Last week, the Dutch Minister of Economic Affairs, Mr Kamp, presented emergency legislation in respect of the offshore power grid and onshore wind farm development to Parliament. The new draft bill became necessary after the Senate’s dismissal of the comprehensive overhaul of the Power Act and Gas Act (the “STROOM” package), late December.
The proposed “Act Wind at Sea and Land” is an attempt to safeguard that the planned two offshore wind tenders (the “Borssele tenders”) can be held in this year. If so, they can be counted against the Dutch stated ambition of 14 % renewable power in 2020.
The proposal takes various essential rules from the STROOM package and adapts them to operate in the context of the current Power Act and Gas Act. It is the Minister’s intention to discuss this draft in Parliament before April 19 and put it on the statute books before April 1. In case the proposal cannot pass through both Houses of Parliament in such an expedient manner, the two tenders will have to be postponed and the Dutch 2020 renewable target cannot be met. As the Minister does not wish to increase the frequency of the tenders, this will also have a detrimental effect on the timing of the subsequent tenders and thus the achievement of the Dutch 2023 targets.
The draft creates the regulatory framework to: (i) create an offshore grid, (ii) appoint the Dutch TSO, TenneT, as grid operator of such offshore grid, (iii) pay damages related to construction delays and interruptions in the connection, and (iv) expedite and facilitate the connection of onshore wind farms.
To that end, the proposal calls for a Governmental development framework, that can be used by the offshore grid operator to devise its quality and capacity plan. The framework defines the grid operator’s functionality and evaluates costs, zoning and environmental aspects and the consequences to the grid operator. The first framework will run up to 2023 and is based on the 3450 MW offshore target contained in the 2013 Energy Accord. The proposal also holds several changes related to socialization of onshore grid investments.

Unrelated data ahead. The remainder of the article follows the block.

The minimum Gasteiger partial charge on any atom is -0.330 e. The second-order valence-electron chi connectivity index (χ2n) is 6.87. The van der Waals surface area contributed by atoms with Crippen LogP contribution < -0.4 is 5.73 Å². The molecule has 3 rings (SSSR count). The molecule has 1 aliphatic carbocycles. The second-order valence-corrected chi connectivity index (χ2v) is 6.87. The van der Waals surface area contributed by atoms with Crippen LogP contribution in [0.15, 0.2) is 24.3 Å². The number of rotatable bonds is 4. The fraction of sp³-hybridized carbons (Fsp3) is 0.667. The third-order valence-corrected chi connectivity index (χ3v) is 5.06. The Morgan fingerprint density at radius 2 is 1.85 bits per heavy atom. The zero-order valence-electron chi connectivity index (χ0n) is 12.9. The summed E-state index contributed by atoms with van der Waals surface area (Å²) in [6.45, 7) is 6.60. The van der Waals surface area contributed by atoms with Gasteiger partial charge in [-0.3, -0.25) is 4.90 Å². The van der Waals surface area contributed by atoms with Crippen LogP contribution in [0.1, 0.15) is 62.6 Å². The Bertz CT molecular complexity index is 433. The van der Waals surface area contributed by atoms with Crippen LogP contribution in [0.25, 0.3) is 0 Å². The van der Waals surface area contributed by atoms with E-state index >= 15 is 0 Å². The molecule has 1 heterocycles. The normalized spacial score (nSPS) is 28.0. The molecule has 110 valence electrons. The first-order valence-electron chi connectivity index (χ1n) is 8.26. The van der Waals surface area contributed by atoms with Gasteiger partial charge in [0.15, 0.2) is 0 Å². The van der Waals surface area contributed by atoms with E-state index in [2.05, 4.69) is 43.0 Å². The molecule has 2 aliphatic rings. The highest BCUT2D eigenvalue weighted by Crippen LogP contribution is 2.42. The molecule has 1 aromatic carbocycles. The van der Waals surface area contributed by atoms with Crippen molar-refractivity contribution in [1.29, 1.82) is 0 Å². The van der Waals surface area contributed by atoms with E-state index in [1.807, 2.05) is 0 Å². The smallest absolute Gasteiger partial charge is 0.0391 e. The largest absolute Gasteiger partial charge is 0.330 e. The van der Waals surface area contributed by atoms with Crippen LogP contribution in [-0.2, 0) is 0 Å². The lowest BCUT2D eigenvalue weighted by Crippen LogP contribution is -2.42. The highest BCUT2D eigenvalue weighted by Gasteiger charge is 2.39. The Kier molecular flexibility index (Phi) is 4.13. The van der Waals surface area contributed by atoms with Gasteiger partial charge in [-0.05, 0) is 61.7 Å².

The proposal creates a liability regime for the grid operator in relation to construction delays and interruptions in power transportation. It puts a best efforts obligation on the developer and the grid operator to coordinate their construction planning. In case the developer is not delayed and construction delays occur in respect of the grid despite the efforts to coordinate, certain consequential damages, as well as lost - and deferred income, will be compensated. These costs are set out in further detail in a Ministerial Decision and will include costs like extra storage costs, extra financing costs and vessel reservation costs. Lost subsidy revenues will in principle not be compensated, as will non-availability costs related to the customary maintenance.
The proposal contains various changes to the tariff system intended to avoid that the energy intensive industries would be charged disproportionately for costs related to the construction of the offshore grid. Such costs will henceforth be funded by a direct subsidization scheme. The proposal provides that damages paid by the offshore grid operator shall be reimbursed by the national TSO, except in cases of gross negligence. Finally, various changes are proposed that reduce the financing cost of offshore grid related capex.